Could be a 'turtle' structure, or else an anticline over an even deeper salt bump of some kind. Seems surrounded by salt walls & sheets. No clue as to faults, but if it is faulted, chances are that the reservoir is compartmentalized and only one compartment is accessed by the blowout. Faults from the reservoir are not going to be leaking to the surface; faults cutting the casing in the top few thousand feet might. Early reports were that the oil was undersaturated with gas. Close, but not saturated. If true, then there was not a primary gas cap. If the production so far has actually managed to pull the pressure down a bit a secondary gas cap could be evolving. There would not have been water showing in the section cut by the log or they wouldn't have bothered running casing. There's no way to tell whether there is a water leg further downdip in the reservoir; in a general sense these deep water sands don't tend to have much natural water support.

Prof, to be just a little tin-foil hat on and in the circumstances, I feel justified in doing so:

If the people in the know (who know more than we know, clearly, but they aren't telling") understand what they are up against and have a plan and also understand it's unpalatable nature, they do "conditioning" this way.

Take an industry insider, a known blowhard who has made good calls and put out the six-sigma option, initially scorned. But it puts it in the public space, the nuclear meme. With a few months and much discussion, it becomes a potential solution as things worsen (which they know they will if they know what we don't know, if you get my drift).

One bad hurricane, some unfortunate after-effects and people will DEMAND that the well be nuked.

Such is how the system works and I've seen it in action up close and personal. Problem-Reaction_Solution.

As fascinating as all the technically nuanced dissections are here on TOD, I think we are collectively staring at the end of a way of life. The recent Nat Gas action in PA and Texas only add to the storyline.

All things good and bad must come to an end.

I've proposed an alternative and have some interesting visits and comments by TODers.


Would appreciate any and all feedback.

And If I may suggest an actionable item, I think if Alan or other people local to the GOM read this... there is a sense of inevitability in my mind to the fact there will be dislocation of people.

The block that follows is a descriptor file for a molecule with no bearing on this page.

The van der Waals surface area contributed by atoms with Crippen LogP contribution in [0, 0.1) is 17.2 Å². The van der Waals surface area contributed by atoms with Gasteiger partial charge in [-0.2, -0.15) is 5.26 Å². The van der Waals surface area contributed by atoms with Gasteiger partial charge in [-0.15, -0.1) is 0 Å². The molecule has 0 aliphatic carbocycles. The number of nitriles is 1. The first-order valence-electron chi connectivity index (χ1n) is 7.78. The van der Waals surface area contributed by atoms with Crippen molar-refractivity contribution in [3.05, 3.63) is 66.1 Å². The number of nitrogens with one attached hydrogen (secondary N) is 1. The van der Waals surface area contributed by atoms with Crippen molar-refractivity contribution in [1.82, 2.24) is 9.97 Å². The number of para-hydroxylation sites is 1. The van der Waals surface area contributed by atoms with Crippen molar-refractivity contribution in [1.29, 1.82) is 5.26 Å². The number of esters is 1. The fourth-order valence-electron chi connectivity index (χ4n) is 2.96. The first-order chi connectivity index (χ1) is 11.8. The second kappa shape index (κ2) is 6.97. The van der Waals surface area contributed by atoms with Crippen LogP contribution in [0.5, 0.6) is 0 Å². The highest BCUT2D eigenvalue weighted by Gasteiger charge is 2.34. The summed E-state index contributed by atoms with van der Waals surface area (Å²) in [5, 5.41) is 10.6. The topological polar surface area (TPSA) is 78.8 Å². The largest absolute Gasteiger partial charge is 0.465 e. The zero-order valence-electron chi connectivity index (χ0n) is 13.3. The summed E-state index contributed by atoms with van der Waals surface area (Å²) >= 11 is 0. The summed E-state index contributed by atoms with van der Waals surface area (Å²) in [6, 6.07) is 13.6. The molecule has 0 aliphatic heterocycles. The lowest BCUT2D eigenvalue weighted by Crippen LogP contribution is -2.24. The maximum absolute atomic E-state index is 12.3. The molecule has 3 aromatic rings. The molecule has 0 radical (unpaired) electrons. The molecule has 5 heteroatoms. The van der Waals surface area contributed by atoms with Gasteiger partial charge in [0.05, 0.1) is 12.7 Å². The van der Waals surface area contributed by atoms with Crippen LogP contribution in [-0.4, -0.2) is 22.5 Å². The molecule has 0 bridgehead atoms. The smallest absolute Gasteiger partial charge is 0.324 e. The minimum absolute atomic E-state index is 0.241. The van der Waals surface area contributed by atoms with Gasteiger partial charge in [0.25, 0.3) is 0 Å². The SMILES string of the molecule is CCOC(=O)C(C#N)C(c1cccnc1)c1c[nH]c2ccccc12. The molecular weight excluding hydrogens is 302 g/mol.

If some kind of planning were begun for it today, it would not be as terrible as it was like in Katrina, for example. Even a web-site that started mapping out possibilities for people, transport alternatives, a forum for people to trim themselves of un-necessary things... generally allow for a transition (and hopefully quick and smooth return too).

Not being an alarmist, but a realist, hopefully.

I would contribute to such a cause in some meaningful way.

The administration is complicit in hiding and not mitigating the damage because they will exploit the event politically to the max.
The Simmons media appearances are a shot across the bow of the administration, telling them they will blow them out of the water ("nuke them") if they don't desist.

That's why you will find no technical explanation, it's political.

"The Simmons media appearances are a shot across the bow of the administration..."

Fired by whom?

I don't think Heading Out is reading now, but based on exchanges with him of late he doesn't think Simmons claims plausible. In fact I don't know of anyone I respect that does, which makes the situation kind of binary - Simmons is either right and most everyone else is wrong, or he is about to lose alot of credibility (which means urgency of oil peaking on top of sovereign debt crisis loses some credibility too as he has been a very visible supply side spokesperson).

Note: I talked with Matt soon after Horizon accident in April and he was extremely concerned about this situation then, and did accurately predict that none of the TopKill methods tried would work, but this...?

I for one am confused - was hoping some industry experts could comment on what he means by the real leak being 6 miles away. Why exactly might that be the case, and/or why exactly is that impossible, etc?

I get that ROCKMAN is the expert and AlanfromBigEasy also has valid opinions. Could I please receive via back channel a list of those here who are actually in the business and talking good sense on this topic? I see a lot of new names and to be fair I've been largely absent for a couple of years, so what do I know, but there are a few that are obvious BP tarballs dispatched to gum up the works.

I'm nrauhauser and I have an account on gmail ... feel free to school me as to who is who.

shelburn & bb51 seem especially coherent - but I'm no expert

Simmons is basing his theory on the "huge underwater plume" assertion. So the question is, where is he getting that information from?

If there really is something of that size underwater it follows that the leak we're seeing cannot account for it, which makes what Matt saying more plausible.

Univ of Georgia research team. Trying to find a better link than this...

The people posting on the uga blog don't claim either to have discovered a surprising new source for the plume they're tracking or to have measured how much oil is in the plume.

I've avoid Matt's thoughts as portrade by others. Same position for what the senator "heard' or "belives".